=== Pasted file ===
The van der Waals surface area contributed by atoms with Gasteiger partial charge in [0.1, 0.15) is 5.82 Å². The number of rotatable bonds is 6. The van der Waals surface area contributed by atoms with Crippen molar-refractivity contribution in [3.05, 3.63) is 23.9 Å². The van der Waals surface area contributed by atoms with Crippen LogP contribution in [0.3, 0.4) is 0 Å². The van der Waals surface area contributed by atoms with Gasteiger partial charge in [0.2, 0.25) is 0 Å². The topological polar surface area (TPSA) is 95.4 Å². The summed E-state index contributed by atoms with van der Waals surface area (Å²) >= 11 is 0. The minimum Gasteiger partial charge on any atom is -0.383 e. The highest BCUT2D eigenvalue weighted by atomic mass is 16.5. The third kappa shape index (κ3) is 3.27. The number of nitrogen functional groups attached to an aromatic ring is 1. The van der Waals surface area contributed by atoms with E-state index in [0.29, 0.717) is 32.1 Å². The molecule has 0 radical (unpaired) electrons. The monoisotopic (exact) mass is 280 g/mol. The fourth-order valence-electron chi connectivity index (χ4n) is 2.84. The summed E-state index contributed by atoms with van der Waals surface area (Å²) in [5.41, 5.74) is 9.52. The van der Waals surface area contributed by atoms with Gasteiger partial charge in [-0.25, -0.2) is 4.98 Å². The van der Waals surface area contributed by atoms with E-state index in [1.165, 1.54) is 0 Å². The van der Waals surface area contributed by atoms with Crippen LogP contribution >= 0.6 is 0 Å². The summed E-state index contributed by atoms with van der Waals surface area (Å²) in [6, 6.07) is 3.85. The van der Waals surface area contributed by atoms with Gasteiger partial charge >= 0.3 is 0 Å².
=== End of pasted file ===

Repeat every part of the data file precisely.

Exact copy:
The van der Waals surface area contributed by atoms with Gasteiger partial charge in [0.1, 0.15) is 5.82 Å². The number of rotatable bonds is 6. The van der Waals surface area contributed by atoms with Crippen molar-refractivity contribution in [3.05, 3.63) is 23.9 Å². The van der Waals surface area contributed by atoms with Crippen LogP contribution in [0.3, 0.4) is 0 Å². The van der Waals surface area contributed by atoms with Gasteiger partial charge in [0.2, 0.25) is 0 Å². The topological polar surface area (TPSA) is 95.4 Å². The summed E-state index contributed by atoms with van der Waals surface area (Å²) >= 11 is 0. The minimum Gasteiger partial charge on any atom is -0.383 e. The highest BCUT2D eigenvalue weighted by atomic mass is 16.5. The third kappa shape index (κ3) is 3.27. The number of nitrogen functional groups attached to an aromatic ring is 1. The van der Waals surface area contributed by atoms with E-state index in [0.29, 0.717) is 32.1 Å². The molecule has 0 radical (unpaired) electrons. The monoisotopic (exact) mass is 280 g/mol. The fourth-order valence-electron chi connectivity index (χ4n) is 2.84. The summed E-state index contributed by atoms with van der Waals surface area (Å²) in [5.41, 5.74) is 9.52. The van der Waals surface area contributed by atoms with Gasteiger partial charge in [-0.25, -0.2) is 4.98 Å². The van der Waals surface area contributed by atoms with E-state index in [1.165, 1.54) is 0 Å². The van der Waals surface area contributed by atoms with Crippen LogP contribution >= 0.6 is 0 Å². The summed E-state index contributed by atoms with van der Waals surface area (Å²) in [6, 6.07) is 3.85. The van der Waals surface area contributed by atoms with Gasteiger partial charge >= 0.3 is 0 Å².